When I’m trying to plan a family trip that is absurdly limited to, like, three houses on Airbnb, because I need a place with SIX BEDS, two bathrooms minimum, and a TV. With Netflix.

When everyone else is like, “Man look at all of this FOOD. I just did my monthly trip to Costco!”

And I'm like “HEY! That's what my basket looks like every week! LOLSOB.”

When I'm up all night (OK, from 2-4, but that's long enough) because my four-year-old wants to talk about the origin of man/how a car engine works/where the moon goes during the day/why we have to be in a hole when we die.

When my five-year-old is screaming at my four-year-old at 6:30 am about who gets to pick the 7:30 am show. FOR AN HOUR, YOU GUYS. AN HOUR OF SCREAMING.

Until I take the show away and then they both start screaming — at me.

♦♦♦

My first baby, a girl, died at 21 weeks of pregnancy. Because getting pregnant with her was infinitely more difficult than I thought it would be, and because she subsequently died, motherhood just seemed theoretical.

I thought I’d never get there. I wanted it desperately.

I swore to the universe, to God, to whatever thing might be listening, that if I could just get pregnant, just this one time, and if a baby could grow in me and be born, whole and complete, and not at 21 weeks, I would never complain. Ever.

I would never complain about middle-of-the-night feedings or dirty diapers or colic or the cost of raising a child.

If I could just have a healthy child.

And then I got pregnant. And I had the child. And the awesome reality of motherhood, the depth of affection, its life-altering power, the way it would change me, set in.

But with that awe comes the exhaustion.

The exhaustion of a baby up all night, of endless loads of laundry, the act of servantry that is being a parent. The fear of the incredible responsibility that you have just undertaken.

And the relentless nature of it all.

The smell of a freshly born infant brings with it the weight of a mountain, the disorienting nature of a thick fog.

The thousand screaming tantrums of a toddler who cannot be soothed or contained makes you question if you’ll even survive to see their adolescence.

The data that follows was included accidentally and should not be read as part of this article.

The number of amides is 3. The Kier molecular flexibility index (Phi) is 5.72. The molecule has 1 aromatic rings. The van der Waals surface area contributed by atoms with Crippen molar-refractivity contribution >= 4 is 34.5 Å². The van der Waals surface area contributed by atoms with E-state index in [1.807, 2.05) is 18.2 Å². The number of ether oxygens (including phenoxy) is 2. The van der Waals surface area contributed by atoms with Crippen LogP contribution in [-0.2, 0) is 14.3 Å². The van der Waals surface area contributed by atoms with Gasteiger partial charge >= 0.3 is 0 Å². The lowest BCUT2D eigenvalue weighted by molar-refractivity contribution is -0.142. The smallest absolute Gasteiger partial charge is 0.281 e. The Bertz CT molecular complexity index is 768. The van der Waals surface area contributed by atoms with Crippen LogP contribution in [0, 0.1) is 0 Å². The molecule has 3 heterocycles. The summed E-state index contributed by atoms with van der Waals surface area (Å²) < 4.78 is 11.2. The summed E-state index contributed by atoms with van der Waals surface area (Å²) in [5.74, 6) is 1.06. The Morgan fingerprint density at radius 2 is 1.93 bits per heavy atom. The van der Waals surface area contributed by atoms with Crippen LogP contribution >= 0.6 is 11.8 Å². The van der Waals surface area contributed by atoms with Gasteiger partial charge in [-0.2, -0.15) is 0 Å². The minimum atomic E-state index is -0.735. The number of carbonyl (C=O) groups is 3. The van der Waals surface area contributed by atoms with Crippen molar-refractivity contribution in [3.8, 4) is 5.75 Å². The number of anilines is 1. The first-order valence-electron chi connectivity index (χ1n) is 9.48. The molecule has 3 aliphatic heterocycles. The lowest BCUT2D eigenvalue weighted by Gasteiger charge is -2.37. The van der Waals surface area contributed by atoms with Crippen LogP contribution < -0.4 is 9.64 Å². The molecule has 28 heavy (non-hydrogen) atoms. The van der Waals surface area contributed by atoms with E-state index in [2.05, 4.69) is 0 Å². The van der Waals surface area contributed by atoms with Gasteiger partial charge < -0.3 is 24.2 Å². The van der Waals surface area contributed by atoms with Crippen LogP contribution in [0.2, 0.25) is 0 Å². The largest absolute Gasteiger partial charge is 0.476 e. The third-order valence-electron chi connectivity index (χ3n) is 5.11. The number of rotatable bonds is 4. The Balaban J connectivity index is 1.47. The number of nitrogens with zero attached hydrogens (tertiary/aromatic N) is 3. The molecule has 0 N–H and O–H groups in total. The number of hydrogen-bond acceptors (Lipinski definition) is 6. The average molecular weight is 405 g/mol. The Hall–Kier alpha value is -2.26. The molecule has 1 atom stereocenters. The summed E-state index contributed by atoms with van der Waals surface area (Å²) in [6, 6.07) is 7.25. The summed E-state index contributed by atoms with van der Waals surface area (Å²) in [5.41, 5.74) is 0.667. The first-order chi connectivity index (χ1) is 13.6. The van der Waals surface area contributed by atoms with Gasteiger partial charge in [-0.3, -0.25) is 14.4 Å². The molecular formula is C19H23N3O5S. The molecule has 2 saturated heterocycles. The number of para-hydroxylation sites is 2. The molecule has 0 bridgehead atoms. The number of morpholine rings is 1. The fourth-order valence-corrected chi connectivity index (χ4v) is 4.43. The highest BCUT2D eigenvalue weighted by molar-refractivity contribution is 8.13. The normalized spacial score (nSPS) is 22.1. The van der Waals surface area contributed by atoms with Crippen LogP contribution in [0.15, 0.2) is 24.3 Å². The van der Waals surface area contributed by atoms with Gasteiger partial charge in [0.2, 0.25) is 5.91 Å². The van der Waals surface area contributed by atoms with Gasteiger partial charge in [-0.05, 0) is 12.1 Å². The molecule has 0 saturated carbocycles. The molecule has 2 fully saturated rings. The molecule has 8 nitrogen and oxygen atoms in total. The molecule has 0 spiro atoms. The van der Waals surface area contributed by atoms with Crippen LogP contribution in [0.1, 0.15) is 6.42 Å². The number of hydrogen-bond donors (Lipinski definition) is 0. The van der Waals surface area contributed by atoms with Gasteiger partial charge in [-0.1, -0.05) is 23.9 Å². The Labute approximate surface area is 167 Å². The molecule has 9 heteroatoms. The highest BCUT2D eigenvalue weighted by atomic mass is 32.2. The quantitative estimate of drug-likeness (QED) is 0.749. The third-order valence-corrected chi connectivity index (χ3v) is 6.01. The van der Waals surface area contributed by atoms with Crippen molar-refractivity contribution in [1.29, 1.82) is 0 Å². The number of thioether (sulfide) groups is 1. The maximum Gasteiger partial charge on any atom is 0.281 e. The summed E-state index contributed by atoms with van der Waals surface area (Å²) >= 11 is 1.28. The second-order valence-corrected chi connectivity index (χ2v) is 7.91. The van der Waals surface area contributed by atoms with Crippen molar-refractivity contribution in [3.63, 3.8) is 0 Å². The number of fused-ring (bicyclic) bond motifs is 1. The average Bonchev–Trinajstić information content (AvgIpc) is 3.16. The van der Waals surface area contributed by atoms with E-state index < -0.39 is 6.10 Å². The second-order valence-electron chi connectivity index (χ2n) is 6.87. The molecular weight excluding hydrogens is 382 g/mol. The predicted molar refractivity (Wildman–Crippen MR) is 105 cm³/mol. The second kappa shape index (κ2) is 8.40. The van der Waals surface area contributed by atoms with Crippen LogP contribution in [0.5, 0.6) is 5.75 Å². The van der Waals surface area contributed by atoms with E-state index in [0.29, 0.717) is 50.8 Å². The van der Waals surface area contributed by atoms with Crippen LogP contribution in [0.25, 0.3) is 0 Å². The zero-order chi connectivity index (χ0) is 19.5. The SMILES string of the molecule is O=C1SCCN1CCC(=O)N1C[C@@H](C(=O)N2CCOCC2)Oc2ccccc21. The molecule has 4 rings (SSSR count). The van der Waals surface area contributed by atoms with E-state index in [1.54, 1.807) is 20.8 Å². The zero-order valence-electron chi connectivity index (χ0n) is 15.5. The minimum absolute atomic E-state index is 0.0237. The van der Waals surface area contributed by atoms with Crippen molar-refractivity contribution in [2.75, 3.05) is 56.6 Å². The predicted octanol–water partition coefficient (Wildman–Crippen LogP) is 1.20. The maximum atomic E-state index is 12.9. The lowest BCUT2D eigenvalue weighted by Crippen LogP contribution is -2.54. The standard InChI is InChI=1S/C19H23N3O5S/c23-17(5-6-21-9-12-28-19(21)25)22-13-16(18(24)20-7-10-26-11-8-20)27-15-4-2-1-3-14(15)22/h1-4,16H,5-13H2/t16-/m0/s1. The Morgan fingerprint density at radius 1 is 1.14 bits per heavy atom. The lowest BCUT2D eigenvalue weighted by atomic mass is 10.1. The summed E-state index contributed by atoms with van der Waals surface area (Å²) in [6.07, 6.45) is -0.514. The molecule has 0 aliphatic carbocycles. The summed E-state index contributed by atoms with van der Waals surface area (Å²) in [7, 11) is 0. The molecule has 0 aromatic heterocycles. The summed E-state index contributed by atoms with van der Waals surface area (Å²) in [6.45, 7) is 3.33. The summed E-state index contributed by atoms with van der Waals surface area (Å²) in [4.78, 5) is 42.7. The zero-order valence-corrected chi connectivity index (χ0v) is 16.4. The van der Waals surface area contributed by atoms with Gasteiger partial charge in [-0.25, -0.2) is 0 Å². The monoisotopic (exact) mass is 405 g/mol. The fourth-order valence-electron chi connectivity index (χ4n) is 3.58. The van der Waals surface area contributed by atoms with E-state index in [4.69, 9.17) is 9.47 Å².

And the adolescent that tells you they hate you, refuses to eat what you cook, tells you they love their dad more than you, after you puked for three straight months and then had to replace all of your shoes with a size larger because your feet never went back to the size they were before they swelled with the progesterone of pregnancy.

And maybe, sometimes, you just don't want to do it.

Maybe, a lot of times, you just don't want to do it.

We've been made to believe that the joy is in the gratitude. That we should be thankful for all we have.

Count your blessings.

Write in your gratitude journal.

Remember all of the people who want children so desperately and can’t have them.

We have been made to fear that should we complain, lest it might be snatched from us, should we for even a moment wish we hadn't done this. Some sort of universal karma. A punishment for your lack of gratitude.

So on the days that it's too much, on the days that we've had enough, we just can't take another minute, we want to scream I QUIT THIS SHIT, we won’t scream it. We won’t even whisper it.

Because we feel like we can't.

Because if we are not deeply affected in the most profound way, all the time, we must not be doing it right.

I can't sustain life under the weight of that expectation. I can't get back up the next day and go out again and make the waffles under the mountain of pressure that is “appreciate this moment, because it’s fleeting.”

Sometimes I just need to say, “I don’t want to do this.”

Of course, I will do it. I’ll get up and I’ll do it.

But I won’t promise to love it.

Many days, there will be moments that there is no job more appealing, more rewarding, more sacred than motherhood.

But there will also be moments that almost anything seems like a better alternative.

That's OK.

This story by Joni Edelman originally appeared on Ravishly, a feminist news+culture website.